Scuttled immigrant shelter site says HHS, neighbors are bigots
Complaints cite fair housing law
Community outrage forced the federal government to nix its plans to house illegal immigrant children at a defunct college in rural Virginia, but the school fought back this month with discrimination complaints accusing both the Obama administration and its own neighbors of bigotry.
St. Paul’s College and nonprofit Housing Opportunities Made Equal (HOME) of Virginia say local officials in Lawrenceville, Virginia, and surrounding Brunswick County stirred up racial animosity against the children. In a separate complaint, they accused the federal Health and Human Services Department of caving to pressure and canceling a lease, also violating anti-discrimination rules.
“No one should block someone’s housing opportunity based on race or national origin,” said Helen O’Beirne Hardiman, the fair housing director for HOME. “It’s unfair, and it’s completely illegal for government officials to step into a private deal and say we don’t want Central American children coming to this community.”
She and St. Paul’s lodged a complaint with the Housing and Urban Development Department, targeting the local officials, and filed another discrimination complaint with HHS’s own office for civil rights, arguing the department broke the law by canceling the deal.
Local officials bristled at the notion they did anything wrong, saying they merely asked for a community meeting so HHS and the college could explain their plans. More than 1,000 people showed up, and sentiment ran strongly against housing the children.
“I don’t have anything to hide or run from. I don’t think I did anything wrong,” said Brunswick County Sheriff B.K. Roberts, whom the complaints accused of stirring opposition. “I think the U.S. Constitution clearly says that … I have the opportunity for freedom of speech. I spoke to oppose. That’s what I did. I still oppose it.”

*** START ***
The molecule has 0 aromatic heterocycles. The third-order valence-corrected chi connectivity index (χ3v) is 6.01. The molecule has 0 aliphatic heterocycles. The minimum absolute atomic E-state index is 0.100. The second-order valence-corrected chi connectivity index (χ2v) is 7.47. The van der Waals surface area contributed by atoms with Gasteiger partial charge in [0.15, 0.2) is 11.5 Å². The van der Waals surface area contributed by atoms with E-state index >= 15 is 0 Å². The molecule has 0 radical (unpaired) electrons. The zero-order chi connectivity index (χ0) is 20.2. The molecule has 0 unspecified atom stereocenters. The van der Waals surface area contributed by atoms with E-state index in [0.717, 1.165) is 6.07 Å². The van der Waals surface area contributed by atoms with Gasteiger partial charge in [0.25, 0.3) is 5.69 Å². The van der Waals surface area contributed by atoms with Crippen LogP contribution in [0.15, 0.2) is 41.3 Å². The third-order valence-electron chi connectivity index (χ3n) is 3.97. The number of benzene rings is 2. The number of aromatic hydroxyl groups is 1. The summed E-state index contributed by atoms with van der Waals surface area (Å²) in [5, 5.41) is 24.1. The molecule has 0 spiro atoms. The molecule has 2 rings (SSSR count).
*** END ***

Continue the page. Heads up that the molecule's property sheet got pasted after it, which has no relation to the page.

He said that his opposition to the plan was based on the federal government’s “mishandling” of the situation.
“There were too many questions left unanswered. There were too many inconsistencies,” said Sheriff Roberts. “It was just poorly handled by the federal government. The result was that we had a public forum … and the general sentiment there was opposition.”
The surge of children — more than 66,000 have crossed the border and been detained by the Homeland Security Department from Oct. 1, 2013, through Aug. 31 — has strained federal budgets and tested local governments in all sorts of ways, including having to face community backlash.
Some of the antipathy stems from reports of communicable diseases within the illegal immigrant population, but much of the backlash is a reaction to the broader illegal immigration debate, according to those on both sides of that fight.
Lawrenceville became one of the flashpoints for that backlash.
The public forum Sheriff Roberts and other local community leaders called saw more than 1,000 people show up, with sentiment overwhelmingly opposed.
“No way do I want to be living anywhere with armed guards and a security fence,” said Donna Lewis, who said she moved with her grandchildren from Washington, D.C., to Lawrenceville seeking a quiet life.
HHS had planned to send about 500 children, most of them males age 15 to 17, to the campus, where they would benefit from St. Paul’s dormitories, cafeteria, classrooms, gymnasium and athletic fields.
College President Millard “Pete” Stith thought it was a winwin — the feds needed the space, the college needed the money, and the community needed jobs. He alerted both town and county officials, whom he said didn’t give him any pushback.
“This is like manna from heaven,” he said. “I’m walking around with my chest sticking out, because I’m saying me and my partners in the county and town are going to be benefitting from this project. Silly me.”